Thuy Linh: Making Peace with the Censors

Thuy Linh shares with us a look into how filmmaker, Charlie Nguyen, makes peace with the censors by toning down the violence in order to create a more realistic portrayal of gangster violence in his latest action film, Bui doi Cho Lon.

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A scene from Charlie Nguyen’s action movie Bui doi Cho Lon, which was scheduled to premiere April 19, 2013. The censors have said the film needs to tone down its violence and be more realistic in its portrayal of Saigon gangsters before it can be released. Photo courtesy of Bui doi Cho Lon Facebook page

A scene from Charlie Nguyen’s action movie Bui doi Cho Lon, which was scheduled to premiere April 19, 2013. The censors have said the film needs to tone down its violence and be more realistic in its portrayal of Saigon gangsters before it can be released. Photo courtesy of Bui doi Cho Lon Facebook page

In my previous review titled “If you like action, fight the good fight,” I had suggested that local filmmakers should focus more on the action genre since action scripts don’t have to be too complex and many filmmakers personally like it.

Then I went on to say that in future action films, local filmmakers shouldn’t apologize for the action/violence in their films too much and end up making films like Luu Huynh’s supposedly martial arts action flick Huyen thoai bat tu (The Legend is Alive), which has too little action and is thus boring. The hero’s mother’s admonition that he should only use violence as a last resort is interpreted too literally.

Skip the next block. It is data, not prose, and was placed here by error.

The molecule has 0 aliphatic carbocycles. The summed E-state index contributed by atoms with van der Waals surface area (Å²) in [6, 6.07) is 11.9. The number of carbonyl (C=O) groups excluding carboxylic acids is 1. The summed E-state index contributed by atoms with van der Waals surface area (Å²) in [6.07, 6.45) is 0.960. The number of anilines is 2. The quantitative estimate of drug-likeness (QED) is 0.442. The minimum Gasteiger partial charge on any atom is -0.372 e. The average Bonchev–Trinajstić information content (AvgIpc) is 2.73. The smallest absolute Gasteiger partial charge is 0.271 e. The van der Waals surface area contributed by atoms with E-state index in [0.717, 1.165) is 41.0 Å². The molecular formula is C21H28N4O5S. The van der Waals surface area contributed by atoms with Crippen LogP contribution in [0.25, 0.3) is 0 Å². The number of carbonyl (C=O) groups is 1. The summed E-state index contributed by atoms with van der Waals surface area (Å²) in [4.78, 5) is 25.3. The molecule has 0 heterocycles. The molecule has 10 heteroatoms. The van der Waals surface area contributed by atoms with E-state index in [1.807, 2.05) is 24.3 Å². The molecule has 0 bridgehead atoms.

In short, I argued that if local filmmakers really believe in the need for action, they should go ahead and make “robust” action movies that don’t have to resort to romance or sex to make them more interesting.

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I haven’t watched Charlie Nguyen’s latest action movie, Bui doi Cho Lon, yet – which was scheduled to premiere April 19, 2013 – because the censors have said it has to tone down its violence and be more realistic in its portrayal of gangsters’ lawlessness before it can be released.

Judging from the censors’ decision, Charlie Nguyen was probably trying to do what I suggested: infuse an action film with some real action.

While I do hope that filmmakers everywhere some day have as much freedom as they want to create good works, I don’t agree with the criticism of the censors. Charlie Nguyen recently told Ngan Vi of Thanh Nien that the film’s biggest fault in the censors’ eyes is that it isn’t realistic. For instance, there is a scene in which hundreds of gangsters fight in the street without any passers-by or the police.